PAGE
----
Royal Saline in Arc-et-Senans, France. Driving the Old Salt Route in France

Royal Saline in Arc-et-Senans, France. Wikimedia Commons: Stefan Kühn

Le Croisic: Home to a large salt marsh, Le Croisic is located on the coast and boasts beautiful scenery and delicious local food. History buffs may also be interested in learning about the U.S. naval air station in town that was established in 1917 to operate seaplanes during WWI. 

Salt evaporation ponds. In the background, the steeple of le Croisic. Département de Loire-Atlantique, France voir aussi Maps of France.

Salt evaporation ponds. In the background, the steeple of le Croisic. Département de Loire-Atlantique, France voir aussi Maps of France.

Guérande: Located in Western France, Guérande is an incredibly beautiful medieval town where salt merchants once met along their journey. Here you will walk on cobblestone streets through ancient architecture, visit a castle, and look out upon the “Pays Blanc” (White Land), otherwise known as the salt marshes, and the “Pays Noir,” or peat bog. The two landscapes contrast beautifully. Visit the Terre de Sel, an attraction that explores living on the salt marshes. 

Terre de Sel - one of the things to see while driving France's Old Salt Route

Magasin «Terre de sel», marais salants de Guérande, Loire-Atlantique, Pays de la Loire, France

Pile of harvested salt in the salt marshes of Guérande, Loire-Atlantique, France. Driving the Old Salt Route in France

Pile of harvested salt in the salt marshes of Guérande, Loire-Atlantique, France. Wikimedia Commons: Demeester

Noyers: A quaint commune in Burgundy, Noyers is another fantastic place to wander among medieval architecture. Here you will find half-timbered houses, ashlars, pillars, and pinnacles. Take the time to visit the local market and speak with local craftsmen, and don’t miss the opportunity to sample the world-famous local wine. 

 City gate, Noyers-sur-Serein, Yonne, France. Driving the Old Salt Route in France

City gate, Noyers-sur-Serein, Yonne, France. Wikimedia Commons: Philippe Alès

Marseille: Like Nice, Marseille is a well-known hub along the salt route. Also a port town on the Mediterranean, Marseille was a main site for trade, importing and exporting many tons of various kinds of salt. Today, it is a much-loved tourist destination with much to see, do, and eat. Marseille’s food is phenomenal, particularly where pastries and baked goods are concerned.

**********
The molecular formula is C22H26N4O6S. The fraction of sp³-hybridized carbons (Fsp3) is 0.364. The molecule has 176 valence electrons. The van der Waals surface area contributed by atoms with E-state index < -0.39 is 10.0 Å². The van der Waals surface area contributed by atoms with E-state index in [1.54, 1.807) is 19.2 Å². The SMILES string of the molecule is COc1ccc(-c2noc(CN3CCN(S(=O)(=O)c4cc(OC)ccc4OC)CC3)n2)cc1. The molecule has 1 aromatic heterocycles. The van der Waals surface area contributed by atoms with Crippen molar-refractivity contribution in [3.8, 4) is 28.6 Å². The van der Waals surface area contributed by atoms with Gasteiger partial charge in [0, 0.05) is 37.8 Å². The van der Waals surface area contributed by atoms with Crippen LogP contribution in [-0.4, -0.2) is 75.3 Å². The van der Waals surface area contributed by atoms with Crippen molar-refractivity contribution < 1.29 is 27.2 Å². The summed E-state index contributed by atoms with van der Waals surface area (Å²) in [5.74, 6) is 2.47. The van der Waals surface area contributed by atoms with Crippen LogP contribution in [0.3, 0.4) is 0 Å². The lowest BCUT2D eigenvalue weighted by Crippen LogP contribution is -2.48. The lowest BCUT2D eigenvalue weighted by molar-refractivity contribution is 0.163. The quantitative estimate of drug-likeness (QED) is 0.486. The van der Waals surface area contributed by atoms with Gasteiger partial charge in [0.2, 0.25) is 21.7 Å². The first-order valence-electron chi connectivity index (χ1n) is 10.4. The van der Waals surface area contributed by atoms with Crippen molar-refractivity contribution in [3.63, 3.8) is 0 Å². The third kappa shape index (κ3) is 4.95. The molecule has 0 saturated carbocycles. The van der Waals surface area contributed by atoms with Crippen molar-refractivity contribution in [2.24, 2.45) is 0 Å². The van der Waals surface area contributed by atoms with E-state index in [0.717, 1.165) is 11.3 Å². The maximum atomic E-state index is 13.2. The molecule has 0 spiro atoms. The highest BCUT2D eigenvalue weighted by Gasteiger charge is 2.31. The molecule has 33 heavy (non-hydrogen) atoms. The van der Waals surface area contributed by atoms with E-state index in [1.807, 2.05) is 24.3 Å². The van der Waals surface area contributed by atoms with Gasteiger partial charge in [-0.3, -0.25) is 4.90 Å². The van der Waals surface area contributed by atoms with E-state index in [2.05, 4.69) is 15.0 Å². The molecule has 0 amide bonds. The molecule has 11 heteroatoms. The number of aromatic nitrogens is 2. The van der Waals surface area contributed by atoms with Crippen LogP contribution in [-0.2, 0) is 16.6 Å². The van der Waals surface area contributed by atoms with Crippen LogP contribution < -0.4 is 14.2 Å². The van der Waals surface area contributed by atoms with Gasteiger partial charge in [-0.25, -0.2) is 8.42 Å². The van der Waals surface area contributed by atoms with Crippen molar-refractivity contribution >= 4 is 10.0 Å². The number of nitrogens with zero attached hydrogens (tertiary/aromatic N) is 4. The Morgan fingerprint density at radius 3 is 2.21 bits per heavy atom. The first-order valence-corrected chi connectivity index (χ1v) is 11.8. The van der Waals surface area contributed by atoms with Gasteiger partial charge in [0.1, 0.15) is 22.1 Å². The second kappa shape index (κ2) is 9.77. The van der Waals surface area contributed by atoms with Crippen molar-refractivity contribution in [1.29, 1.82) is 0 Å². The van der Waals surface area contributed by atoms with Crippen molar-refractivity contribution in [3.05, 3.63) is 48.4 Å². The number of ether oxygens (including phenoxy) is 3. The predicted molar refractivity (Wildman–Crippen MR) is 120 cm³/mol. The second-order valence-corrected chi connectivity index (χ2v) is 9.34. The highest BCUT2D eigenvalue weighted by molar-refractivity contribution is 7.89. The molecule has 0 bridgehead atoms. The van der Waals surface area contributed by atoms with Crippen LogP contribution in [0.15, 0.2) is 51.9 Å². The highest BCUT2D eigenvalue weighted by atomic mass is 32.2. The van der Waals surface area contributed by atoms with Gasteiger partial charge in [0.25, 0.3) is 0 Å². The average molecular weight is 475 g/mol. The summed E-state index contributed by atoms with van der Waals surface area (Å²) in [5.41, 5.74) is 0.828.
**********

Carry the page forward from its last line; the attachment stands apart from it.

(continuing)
Marseille. Driving the Old Salt Route in France

Marseille. Wikimedia Commons: Laika ac

Road trip tips:

When driving in France, it’s important to familiarize yourself with the local rules of the road and make sure you’re fully prepared for your drive. Here’s some things to keep in mind:

-    Drive on the RIGHT hand side of the road, not the left.
-    If you park illegally you will receive a ticket. Most car rental companies will bill you for this and apply a surcharge, so be careful!
-    Many motorways in France will require that you pay a toll. Research your route upfront for more information. 
-    Children under 12 years must be in the backseat.
-    Be sure to include insurance with your rental company. 
-    It is not necessary to have an international driver’s license, however a full driver’s license is required. 
-    Most cars rented in France are manual, not automatic!
-    Packing lightly will help you travel with ease. Pack for the season, and consider bringing layers. 
-    An English-French dictionary will get you a long way, though tourism is a large part of French industry and communication shouldn’t be too difficult. 

This is one of the most captivating and beautiful drives in Europe.

You’ll savour traditional French food, view the countryside scenery from the comfort of your own vehicle, enjoy the freedom to explore wherever you wish, and also learn about a key part of European history. What are you waiting for? Get started by organizing your car rental and beginning your packing list. You’ll be on the adventure of a lifetime before you know it! 

Driving the Old Salt Route in France.

Marais Salants de la presqu'île guérandaise. Wikimedia Commons: Gwen4435

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About Hannah Miller: I’m a seventeen year old girl, with a serious case of wanderlust. Over the past few years I’ve traveled to over twenty-four countries, on five different continents, using bikes, buses, trains, planes, and of course, my own two feet. Wherever I go, a video camera and three instruments follow. I’m trying to change the world, one step at a time. By the end of my life I want to have visited every country in the world, and do it all through travel writing. In my opinion, there’s no better school than the big world around us, and no better way to learn about the planet I live on than to see it myself! My greatest fear: to reach the end of my days only to be filled with regret for the adventures I never had. Find me at http://www.edventuregirl.com/